I’m excited that Summer Leadership conventions are approaching and I hope to see you all there! I invited a great friend of mine to guest blog and he wrote an awesome post that I would like to share with you. Phil Wall is happily married to his wife Catherine and is a proud father to his 2 year-old daughter, Manaia. Phil is originally a Kiwi but has recently become a full-blown Beaver; he hasn’t warmed up to the game of Hockey yet but that’s about the only thing I don’t like about him!
by Phil Wall
I was reading a few articles this week about social media and the thin relationships that often develop in the social media arena.
Social media has touched us all in some capacity, and in many cases has lead to something called “relationship inflation”, where people develop many more click-click relationships but are they really worth anything of value? So what is the true value of a social media relationship (one that was not born from a real, face-to-face relationship)?
It’s funny to me when I hear a conversation between two FB junkies – “I have 300 friends on Facebook … Really? Why so few? I have 678.” and on and on. How can someone possibly have 678 real friends? It’s not possible if you think about what makes a real friend.
Orrin Woodward, in his book Resolved – 13 Resolutions for LIFE, includes a chapter about friendship (chapter 7). He lists the 8 principles of true friendship:
1. True friends form around a shared insight, interest, or taste enjoying the common bond uniting them.
2. True friends accept one another, loving each other despite their human imperfections.
3. True friends approve of one another, protecting each other’s weaknesses while enhancing each other’s strengths.
4. True friends appreciate one another, encouraging, serving, and believing in one another’s gifts and talents.
5. True friends listen with empathy, learning the hopes, dreams, fears, and struggles of each other.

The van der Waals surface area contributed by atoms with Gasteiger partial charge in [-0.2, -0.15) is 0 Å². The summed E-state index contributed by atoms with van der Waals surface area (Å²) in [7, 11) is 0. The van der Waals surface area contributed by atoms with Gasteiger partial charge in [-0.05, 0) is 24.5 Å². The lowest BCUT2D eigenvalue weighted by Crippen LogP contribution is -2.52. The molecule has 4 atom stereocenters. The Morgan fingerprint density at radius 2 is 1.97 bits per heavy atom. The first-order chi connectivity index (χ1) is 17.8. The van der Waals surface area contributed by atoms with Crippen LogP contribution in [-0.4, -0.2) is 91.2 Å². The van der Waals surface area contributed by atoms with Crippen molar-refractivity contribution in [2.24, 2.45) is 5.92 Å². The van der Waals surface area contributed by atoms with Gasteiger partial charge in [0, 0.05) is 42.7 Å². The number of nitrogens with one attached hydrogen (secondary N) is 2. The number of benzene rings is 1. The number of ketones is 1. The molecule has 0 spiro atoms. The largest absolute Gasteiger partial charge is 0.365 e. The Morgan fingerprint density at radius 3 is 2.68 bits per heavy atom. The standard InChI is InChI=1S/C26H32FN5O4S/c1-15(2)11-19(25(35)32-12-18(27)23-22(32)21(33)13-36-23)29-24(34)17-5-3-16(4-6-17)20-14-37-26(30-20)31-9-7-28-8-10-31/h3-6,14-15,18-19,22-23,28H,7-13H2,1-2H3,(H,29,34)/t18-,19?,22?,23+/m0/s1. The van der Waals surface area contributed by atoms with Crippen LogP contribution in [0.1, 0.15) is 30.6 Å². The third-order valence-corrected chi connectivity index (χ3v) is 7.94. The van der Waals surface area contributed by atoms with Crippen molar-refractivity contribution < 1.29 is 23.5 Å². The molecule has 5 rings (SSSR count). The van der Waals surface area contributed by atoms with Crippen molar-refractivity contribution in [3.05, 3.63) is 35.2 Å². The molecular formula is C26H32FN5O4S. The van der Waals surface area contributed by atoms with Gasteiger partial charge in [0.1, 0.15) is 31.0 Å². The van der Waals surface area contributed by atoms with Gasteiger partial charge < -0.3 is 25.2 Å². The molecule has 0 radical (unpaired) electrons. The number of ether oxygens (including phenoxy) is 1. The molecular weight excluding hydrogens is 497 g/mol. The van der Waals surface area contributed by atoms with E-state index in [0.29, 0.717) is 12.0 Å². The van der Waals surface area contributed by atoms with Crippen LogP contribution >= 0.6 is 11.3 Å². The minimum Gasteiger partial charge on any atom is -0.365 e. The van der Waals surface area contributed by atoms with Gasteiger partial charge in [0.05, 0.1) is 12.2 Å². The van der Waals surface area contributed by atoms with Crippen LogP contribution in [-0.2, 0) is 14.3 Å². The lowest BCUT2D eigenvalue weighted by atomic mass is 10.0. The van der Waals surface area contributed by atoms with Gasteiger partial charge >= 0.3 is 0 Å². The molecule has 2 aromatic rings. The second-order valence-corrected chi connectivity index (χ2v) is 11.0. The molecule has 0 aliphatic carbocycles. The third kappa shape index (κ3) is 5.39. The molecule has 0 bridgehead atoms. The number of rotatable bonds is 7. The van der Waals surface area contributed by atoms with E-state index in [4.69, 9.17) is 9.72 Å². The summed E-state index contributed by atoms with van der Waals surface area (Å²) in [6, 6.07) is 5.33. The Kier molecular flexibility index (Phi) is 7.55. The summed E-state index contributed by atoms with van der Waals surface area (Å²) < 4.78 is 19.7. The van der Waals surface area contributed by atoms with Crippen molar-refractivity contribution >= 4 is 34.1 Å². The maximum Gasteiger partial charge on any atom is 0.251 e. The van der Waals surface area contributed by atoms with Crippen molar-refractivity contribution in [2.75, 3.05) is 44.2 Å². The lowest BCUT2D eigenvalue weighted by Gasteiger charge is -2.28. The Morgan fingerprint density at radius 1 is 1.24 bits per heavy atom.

6. True friends celebrate one another’s success, proud of each other’s accomplishments without a hint of envy.
7. True friends are trustworthy, maintaining all confidences shared with unimpeachable honour and self-respect, knowing that gossip separates the best of friends.
8. True friends are loyal, respecting and defending one another’s character, reputation and motives, as far as truth allows, while addressing any issues or concerns between them promptly and privately, ensuring misunderstandings never fester.
I admit I have accounts with FB, LinkedIn, and Twitter. But I don’t have them to build relationships – building relationships takes more than social media. It takes work. My friend, Claude Hamilton, a co-founder of the LIFE business once said to me, “Phil, all the skills and one-liners you used to get Catherine to date you is not what got Catherine to accept your marriage proposal (so true – it was my devilish good looks, charm and the rubber boots I wore!). And what it takes to get married is certainly not what it takes to stay married”. It’s a totally different game. Just like getting to be the champion is different than staying the champ.
Facebook and social media “relationships” are weak and have little value – having 978 friends on social media is unlikely to yield meaningful long-lasting relationships. Think about the relationship you have with your spouse and the time spent with him/her to develop a long-lasting relationship based on trust. Conversely, you can create “relationships” with people around the world via social media in the matter of a few clicks. These are low-quality connections that develop into nothing more than thin, surface-level relationships.
True relationships are a two-way street. I invest in you – you invest in me. For example, if I didn’t invest in my wife or daughter, eventually we would have a thin relationship of little value. Same as social media – there’s no investment, so there’s no value.
People invest copious amounts of time playing Farmville or other social media entertainment with “their communities”. This is what is called an investment in low quality content. Like a low-end vehicle fixed with low-end parts, communities built solely through social media won’t last long, have value or go very far.
I believe through creating stronger, more meaningful relationships we will be better. This can only be done by reprogramming how we think. Getting the right information from people who have personally developed trusting long-lasting relationships – and helped others do the same – is key.
Some my good friends have become champions – and remain champions – at building REAL relationships with REAL people in their REAL communities. Check out their blogs! Orrin Woodward, Claude Hamilton, Alex Nickerson, Wayne MacNamara, Joce Dionne, Denis Leger, Mike Rocheleau